Tuesday 24 April 2018

'Booze, bullies and perverts' rife at museum

The National History Museum – Archaeology, on Kildare Street, is one of three sites run by the National Museum in Dublin
The National History Museum – Archaeology, on Kildare Street, is one of three sites run by the National Museum in Dublin
Allison Bray

Allison Bray

A toxic work environment rife with bullying, excessive drinking and "perverts" is making life a living hell for workers at the National Museum, a damning report by RTÉ's 'Drivetime' programme claims.

According to the yet-unpublished 'Work Positive Profile Management Report' obtained by RTÉ, 70pc of employees at the State-run museum "want mental health support to help deal with stress and depression".

Yet a psychotherapist hired to deal with staff complaints claims her concerns around bullying were ignored.

Stephanie Regan, who ran an employee assistance programme between 2008 and 2012, claims both museum management and the Department of Arts, Heritage and the Gaeltacht - which ultimately oversees the museum - failed to act on the allegations.

"Over time, I heard a number of stories that were very disturbing and they were that people had made complaints and those complaints were taken off the file," she said. "The toxic nature of what was presented, that is what is so awful, relentless and systematic."

The report into the alleged bullying conducted last November cited one employee who complained of having to deal with "bullies and perverts" on the job. Another 20pc of employees claimed they are "sometimes" a victim of bullying. One in five employees stated they are "often or always" subjected to bullying.

The survey of 96 staff found more than 40pc believe they will develop anxiety or depression due to workplace stress.

Close to 70pc of respondents described morale as poor or very poor, with bad communication and a lack of trust key irritants at work.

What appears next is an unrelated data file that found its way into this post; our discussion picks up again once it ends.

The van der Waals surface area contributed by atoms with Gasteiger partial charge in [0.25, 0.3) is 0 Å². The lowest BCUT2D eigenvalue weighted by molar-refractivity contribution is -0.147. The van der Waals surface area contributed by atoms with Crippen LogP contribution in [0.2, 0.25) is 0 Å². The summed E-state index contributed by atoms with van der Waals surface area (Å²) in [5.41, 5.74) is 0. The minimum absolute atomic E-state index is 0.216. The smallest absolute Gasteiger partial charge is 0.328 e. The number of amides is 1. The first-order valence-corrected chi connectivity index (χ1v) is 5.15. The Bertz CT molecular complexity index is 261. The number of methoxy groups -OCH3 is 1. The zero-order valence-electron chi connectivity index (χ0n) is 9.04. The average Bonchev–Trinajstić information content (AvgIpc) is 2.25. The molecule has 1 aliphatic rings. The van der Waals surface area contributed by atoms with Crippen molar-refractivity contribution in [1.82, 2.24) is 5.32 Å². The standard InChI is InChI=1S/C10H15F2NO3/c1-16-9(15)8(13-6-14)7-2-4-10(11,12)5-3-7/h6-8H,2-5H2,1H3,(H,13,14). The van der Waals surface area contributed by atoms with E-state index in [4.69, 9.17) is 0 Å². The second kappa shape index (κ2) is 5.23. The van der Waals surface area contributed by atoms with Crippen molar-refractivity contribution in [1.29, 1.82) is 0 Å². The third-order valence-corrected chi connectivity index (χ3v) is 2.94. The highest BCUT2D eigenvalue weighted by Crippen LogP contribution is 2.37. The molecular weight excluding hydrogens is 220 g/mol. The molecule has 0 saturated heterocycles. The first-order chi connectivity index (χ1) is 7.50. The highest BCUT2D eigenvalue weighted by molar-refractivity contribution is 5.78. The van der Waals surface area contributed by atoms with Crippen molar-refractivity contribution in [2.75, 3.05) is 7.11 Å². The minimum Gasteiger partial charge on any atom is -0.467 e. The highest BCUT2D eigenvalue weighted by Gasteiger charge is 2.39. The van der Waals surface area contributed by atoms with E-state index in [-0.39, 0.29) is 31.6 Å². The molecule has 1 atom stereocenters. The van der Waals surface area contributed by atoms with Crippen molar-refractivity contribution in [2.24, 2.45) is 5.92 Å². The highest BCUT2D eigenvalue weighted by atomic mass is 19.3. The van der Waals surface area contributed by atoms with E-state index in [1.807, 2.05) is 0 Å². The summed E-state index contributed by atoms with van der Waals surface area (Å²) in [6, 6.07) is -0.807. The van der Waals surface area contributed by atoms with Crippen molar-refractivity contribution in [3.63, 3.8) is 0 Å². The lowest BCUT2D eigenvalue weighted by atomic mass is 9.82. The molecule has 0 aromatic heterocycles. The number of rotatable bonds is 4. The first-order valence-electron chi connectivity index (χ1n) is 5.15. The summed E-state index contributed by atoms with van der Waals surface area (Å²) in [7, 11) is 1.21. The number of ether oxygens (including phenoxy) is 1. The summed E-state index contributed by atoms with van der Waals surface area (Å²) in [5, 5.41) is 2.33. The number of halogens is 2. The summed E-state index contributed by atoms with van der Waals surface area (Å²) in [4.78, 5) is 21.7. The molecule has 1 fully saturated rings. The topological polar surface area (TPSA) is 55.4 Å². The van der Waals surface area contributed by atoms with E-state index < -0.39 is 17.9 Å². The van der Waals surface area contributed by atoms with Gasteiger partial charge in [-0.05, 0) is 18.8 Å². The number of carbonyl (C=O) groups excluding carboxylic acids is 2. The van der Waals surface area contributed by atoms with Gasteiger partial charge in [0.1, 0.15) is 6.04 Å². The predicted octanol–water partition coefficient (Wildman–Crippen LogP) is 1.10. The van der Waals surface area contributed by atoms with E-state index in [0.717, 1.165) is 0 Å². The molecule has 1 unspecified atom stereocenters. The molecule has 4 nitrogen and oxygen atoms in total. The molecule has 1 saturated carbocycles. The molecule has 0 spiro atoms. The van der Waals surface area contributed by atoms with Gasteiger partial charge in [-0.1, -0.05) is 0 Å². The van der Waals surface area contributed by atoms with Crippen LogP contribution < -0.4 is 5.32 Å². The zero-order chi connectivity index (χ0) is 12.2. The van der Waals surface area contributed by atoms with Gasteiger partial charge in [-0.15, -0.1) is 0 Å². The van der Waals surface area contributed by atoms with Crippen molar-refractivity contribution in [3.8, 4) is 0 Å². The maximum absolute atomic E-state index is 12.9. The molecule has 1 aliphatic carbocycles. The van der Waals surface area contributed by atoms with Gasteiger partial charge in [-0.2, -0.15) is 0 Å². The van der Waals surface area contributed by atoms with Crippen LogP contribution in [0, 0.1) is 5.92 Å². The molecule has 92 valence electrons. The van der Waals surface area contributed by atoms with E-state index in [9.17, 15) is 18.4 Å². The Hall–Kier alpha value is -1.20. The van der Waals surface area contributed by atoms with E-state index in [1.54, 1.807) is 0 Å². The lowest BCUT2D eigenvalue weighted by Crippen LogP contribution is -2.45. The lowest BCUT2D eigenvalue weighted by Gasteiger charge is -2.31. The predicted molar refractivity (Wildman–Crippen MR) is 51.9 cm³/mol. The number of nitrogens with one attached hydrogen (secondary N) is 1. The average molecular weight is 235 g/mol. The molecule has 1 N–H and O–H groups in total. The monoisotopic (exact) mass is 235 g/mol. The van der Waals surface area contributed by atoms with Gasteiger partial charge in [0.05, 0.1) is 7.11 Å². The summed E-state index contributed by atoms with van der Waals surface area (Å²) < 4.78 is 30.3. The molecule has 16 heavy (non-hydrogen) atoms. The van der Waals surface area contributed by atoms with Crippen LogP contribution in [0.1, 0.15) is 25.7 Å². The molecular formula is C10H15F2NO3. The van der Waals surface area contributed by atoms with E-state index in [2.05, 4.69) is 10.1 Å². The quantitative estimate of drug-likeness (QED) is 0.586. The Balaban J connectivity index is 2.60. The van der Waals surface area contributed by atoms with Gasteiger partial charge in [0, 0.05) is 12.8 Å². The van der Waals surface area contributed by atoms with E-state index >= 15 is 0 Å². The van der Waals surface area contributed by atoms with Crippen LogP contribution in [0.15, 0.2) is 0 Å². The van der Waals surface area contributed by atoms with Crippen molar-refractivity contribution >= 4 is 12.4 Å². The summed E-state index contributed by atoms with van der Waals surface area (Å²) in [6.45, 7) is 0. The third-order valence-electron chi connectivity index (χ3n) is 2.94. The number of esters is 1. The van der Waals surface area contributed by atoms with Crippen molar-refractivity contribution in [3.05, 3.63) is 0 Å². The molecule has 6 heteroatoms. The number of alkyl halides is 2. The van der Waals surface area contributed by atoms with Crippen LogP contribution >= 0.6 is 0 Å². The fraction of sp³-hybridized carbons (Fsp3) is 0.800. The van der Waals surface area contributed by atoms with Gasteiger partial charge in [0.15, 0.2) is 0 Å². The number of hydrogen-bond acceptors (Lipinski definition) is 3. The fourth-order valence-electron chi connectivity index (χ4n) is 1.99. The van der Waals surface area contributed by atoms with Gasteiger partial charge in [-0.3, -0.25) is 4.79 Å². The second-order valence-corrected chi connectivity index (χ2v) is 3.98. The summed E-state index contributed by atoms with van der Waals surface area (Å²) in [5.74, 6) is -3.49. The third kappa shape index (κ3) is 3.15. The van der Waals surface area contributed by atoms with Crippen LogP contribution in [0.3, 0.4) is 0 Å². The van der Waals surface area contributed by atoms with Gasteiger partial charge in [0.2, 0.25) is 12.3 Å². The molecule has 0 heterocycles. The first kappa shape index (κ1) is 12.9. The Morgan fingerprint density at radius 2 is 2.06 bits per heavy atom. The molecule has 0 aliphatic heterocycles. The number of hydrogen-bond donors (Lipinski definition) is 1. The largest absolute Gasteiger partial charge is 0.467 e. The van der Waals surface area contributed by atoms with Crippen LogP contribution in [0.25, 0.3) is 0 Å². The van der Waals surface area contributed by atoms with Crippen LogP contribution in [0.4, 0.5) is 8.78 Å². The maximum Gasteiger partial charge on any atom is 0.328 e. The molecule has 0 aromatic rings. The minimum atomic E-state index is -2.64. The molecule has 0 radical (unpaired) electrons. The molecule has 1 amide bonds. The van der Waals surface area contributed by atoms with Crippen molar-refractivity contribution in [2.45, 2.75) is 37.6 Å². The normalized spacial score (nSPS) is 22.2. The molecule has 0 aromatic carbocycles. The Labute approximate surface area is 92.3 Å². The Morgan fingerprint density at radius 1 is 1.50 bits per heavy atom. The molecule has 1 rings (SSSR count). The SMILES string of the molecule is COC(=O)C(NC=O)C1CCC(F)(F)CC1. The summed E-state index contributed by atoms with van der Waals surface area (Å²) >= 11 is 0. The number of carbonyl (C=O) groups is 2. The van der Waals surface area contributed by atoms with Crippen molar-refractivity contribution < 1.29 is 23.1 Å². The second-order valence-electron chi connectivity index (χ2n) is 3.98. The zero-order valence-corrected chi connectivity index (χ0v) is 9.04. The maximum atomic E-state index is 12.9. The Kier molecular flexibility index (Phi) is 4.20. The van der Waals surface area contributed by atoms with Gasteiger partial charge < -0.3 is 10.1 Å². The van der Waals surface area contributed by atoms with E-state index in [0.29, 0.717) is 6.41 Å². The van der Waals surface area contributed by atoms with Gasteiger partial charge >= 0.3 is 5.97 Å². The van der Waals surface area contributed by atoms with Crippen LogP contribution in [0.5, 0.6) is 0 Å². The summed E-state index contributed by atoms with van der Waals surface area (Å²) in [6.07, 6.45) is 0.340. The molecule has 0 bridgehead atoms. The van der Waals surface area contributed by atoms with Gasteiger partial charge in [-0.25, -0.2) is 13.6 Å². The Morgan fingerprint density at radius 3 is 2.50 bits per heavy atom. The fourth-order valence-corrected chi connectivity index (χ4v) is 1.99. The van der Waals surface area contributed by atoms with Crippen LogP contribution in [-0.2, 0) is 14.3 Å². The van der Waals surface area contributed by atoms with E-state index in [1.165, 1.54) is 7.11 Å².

It cited staff requesting "social activities not involving the pub", as well as counselling and anger management and tips to "deal with bullies and perverts".

The survey concluded that "an unacceptably high number of staff endure personal harassment or friction with colleagues".

The museum said it has employed the Dublin Rape Crisis Centre to run a "Dignity at work" training workshop, since the report was conducted.

Peadar Tóibin TD, chair of the Oireachtas Arts and Heritage Committee, called on representatives from the museum and the department, including Minister Heather Humphreys to appear before a committee to address what he called "an HR (human resources) crisis".

A spokesman for the minister's department said it is the museum board that is responsible for running the museum and "holding the CEO and senior management to account".

The National Museum runs three sites in Dublin: the Archaeology museum on Kildare Street, the Natural History Museum on Merrion Street and the Museum of Decorative Arts and History at Collins Barracks.

The museum said it has set up a museum council and staff consultation forum and made "improvements in communications between staff and management" since the report was conducted.

Irish Independent

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